Four-mile-long iceberg breaks off Greenland glacier in dramatic video

Katie Ramirez
July 12, 2018

Scientists have been keeping a close eye on the frozen river as a key indicator of global warming and sea-level rise, with its front retreating around 2.5 miles (4 km) between 1998 and 2013.

Rarely seen footage of a glacier losing a huge chunk due to rising seas has been released, putting issues of climate change in full view.

It's hard to get a sense of scale from the video, but the researchers pointed out in a statement that this iceberg would cover most of Lower and Midtown Manhattan.

A 2017 estimate suggested that a collapse of the entire Western Antarctic Ice Sheet would result in a 10-feet-rise in sea level - enough to overwhelm coastal areas around the globe, including New York City, according to the researchers.

The research team is now studying the forces behind sea-level rise - a development that has concerned scientists in recent decades because it points to the possibility of global disruptions due to climate change - under a grant from the National Science Foundation.

The impact could see the largest desert in the world turn lush green as the rise in temperature causes the rain belt surrounding Earth to swell.

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A massive iceberg that was part of a Greenland glacier has collapsed, leading to increased exposure of glacier ice to the ocean.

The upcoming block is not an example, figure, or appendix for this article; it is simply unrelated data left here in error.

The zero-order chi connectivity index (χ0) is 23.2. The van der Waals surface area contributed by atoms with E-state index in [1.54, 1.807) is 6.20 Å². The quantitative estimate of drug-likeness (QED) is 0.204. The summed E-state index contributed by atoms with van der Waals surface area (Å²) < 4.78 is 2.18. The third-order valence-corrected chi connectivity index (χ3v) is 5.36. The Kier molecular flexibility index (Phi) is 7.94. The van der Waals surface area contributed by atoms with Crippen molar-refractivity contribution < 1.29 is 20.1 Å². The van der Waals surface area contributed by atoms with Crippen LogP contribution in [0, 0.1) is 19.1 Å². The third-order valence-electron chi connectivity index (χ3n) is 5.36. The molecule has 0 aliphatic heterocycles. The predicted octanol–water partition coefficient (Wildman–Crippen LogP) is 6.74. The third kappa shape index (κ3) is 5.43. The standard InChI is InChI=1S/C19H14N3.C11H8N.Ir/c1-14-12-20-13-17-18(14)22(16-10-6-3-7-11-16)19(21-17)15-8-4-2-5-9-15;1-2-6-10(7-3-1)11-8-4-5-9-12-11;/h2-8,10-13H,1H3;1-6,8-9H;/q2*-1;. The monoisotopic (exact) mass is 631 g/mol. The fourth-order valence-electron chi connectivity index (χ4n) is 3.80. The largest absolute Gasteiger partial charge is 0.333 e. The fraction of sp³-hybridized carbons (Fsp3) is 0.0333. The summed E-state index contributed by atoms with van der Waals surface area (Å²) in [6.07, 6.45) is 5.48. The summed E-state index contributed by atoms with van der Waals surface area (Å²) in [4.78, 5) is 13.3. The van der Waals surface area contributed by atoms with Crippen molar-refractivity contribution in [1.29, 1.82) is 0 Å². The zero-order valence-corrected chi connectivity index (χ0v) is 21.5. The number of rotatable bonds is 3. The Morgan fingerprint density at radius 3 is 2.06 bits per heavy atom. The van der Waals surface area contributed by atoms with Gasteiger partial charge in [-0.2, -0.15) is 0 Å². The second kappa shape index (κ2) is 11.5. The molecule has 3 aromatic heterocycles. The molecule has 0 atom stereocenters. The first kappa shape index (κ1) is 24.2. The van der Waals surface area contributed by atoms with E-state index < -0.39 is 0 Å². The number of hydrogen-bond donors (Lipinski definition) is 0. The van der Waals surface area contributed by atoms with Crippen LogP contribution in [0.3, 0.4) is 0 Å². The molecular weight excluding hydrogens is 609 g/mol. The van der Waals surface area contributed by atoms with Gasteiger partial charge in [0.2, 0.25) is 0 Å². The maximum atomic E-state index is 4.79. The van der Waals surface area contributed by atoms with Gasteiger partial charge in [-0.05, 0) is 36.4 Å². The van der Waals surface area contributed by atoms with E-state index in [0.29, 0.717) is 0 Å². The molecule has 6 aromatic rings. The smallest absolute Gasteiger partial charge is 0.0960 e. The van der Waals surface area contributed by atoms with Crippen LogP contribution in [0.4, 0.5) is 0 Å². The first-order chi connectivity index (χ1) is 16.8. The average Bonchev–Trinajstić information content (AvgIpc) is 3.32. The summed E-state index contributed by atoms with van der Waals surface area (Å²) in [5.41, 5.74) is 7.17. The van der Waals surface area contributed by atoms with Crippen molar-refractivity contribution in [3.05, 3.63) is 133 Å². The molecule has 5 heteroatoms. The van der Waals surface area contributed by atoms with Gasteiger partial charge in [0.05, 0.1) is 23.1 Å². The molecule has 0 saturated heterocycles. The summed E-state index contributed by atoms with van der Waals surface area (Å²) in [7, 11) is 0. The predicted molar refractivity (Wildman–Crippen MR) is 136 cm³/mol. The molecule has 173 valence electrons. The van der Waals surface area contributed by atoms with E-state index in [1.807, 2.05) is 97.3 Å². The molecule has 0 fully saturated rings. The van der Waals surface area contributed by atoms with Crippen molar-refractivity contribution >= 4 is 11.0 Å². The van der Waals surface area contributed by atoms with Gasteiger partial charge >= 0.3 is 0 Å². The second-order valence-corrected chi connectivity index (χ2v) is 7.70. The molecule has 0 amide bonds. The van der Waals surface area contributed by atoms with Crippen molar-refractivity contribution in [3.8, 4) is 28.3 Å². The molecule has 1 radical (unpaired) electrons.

Despite it being a major warning sign for the future of our planet, the research team said that the range of these different iceberg formation styles helps scientists build better computer models for simulating and modelling iceberg calving.

The team say they are continuing to study the causes of rising sea levels in an effort to help predict and plan for climate change. As it does so, thin and tall icebergs-also known as pinnacle bergs-calve off and flip over.

The research is being carried by NYU's Environmental Fluid Dynamics Laboratory and NYU Abu Dhabi's Center for Global Sea Level Change-both directed by David Holland.

The event was filmed late on June 22 and lasted about 30 minutes.

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